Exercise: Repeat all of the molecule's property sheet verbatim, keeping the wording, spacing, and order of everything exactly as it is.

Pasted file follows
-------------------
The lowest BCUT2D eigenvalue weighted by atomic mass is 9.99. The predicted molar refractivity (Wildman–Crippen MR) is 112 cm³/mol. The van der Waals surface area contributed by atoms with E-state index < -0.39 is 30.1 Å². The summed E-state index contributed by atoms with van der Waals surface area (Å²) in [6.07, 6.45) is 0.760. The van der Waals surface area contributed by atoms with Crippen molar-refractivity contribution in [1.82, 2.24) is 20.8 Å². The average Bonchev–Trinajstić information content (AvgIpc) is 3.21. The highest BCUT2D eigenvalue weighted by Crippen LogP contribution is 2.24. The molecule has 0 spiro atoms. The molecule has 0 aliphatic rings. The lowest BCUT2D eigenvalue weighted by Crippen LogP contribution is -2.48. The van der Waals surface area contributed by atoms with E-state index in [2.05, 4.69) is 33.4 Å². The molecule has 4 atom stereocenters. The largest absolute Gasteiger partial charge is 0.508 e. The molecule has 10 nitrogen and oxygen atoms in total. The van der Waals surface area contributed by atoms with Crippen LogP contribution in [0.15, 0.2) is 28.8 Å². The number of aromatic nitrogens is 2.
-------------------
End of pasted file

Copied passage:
The lowest BCUT2D eigenvalue weighted by atomic mass is 9.99. The predicted molar refractivity (Wildman–Crippen MR) is 112 cm³/mol. The van der Waals surface area contributed by atoms with E-state index < -0.39 is 30.1 Å². The summed E-state index contributed by atoms with van der Waals surface area (Å²) in [6.07, 6.45) is 0.760. The van der Waals surface area contributed by atoms with Crippen molar-refractivity contribution in [1.82, 2.24) is 20.8 Å². The average Bonchev–Trinajstić information content (AvgIpc) is 3.21. The highest BCUT2D eigenvalue weighted by Crippen LogP contribution is 2.24. The molecule has 0 spiro atoms. The molecule has 0 aliphatic rings. The lowest BCUT2D eigenvalue weighted by Crippen LogP contribution is -2.48. The van der Waals surface area contributed by atoms with E-state index in [2.05, 4.69) is 33.4 Å². The molecule has 4 atom stereocenters. The largest absolute Gasteiger partial charge is 0.508 e. The molecule has 10 nitrogen and oxygen atoms in total. The van der Waals surface area contributed by atoms with Crippen LogP contribution in [0.15, 0.2) is 28.8 Å². The number of aromatic nitrogens is 2.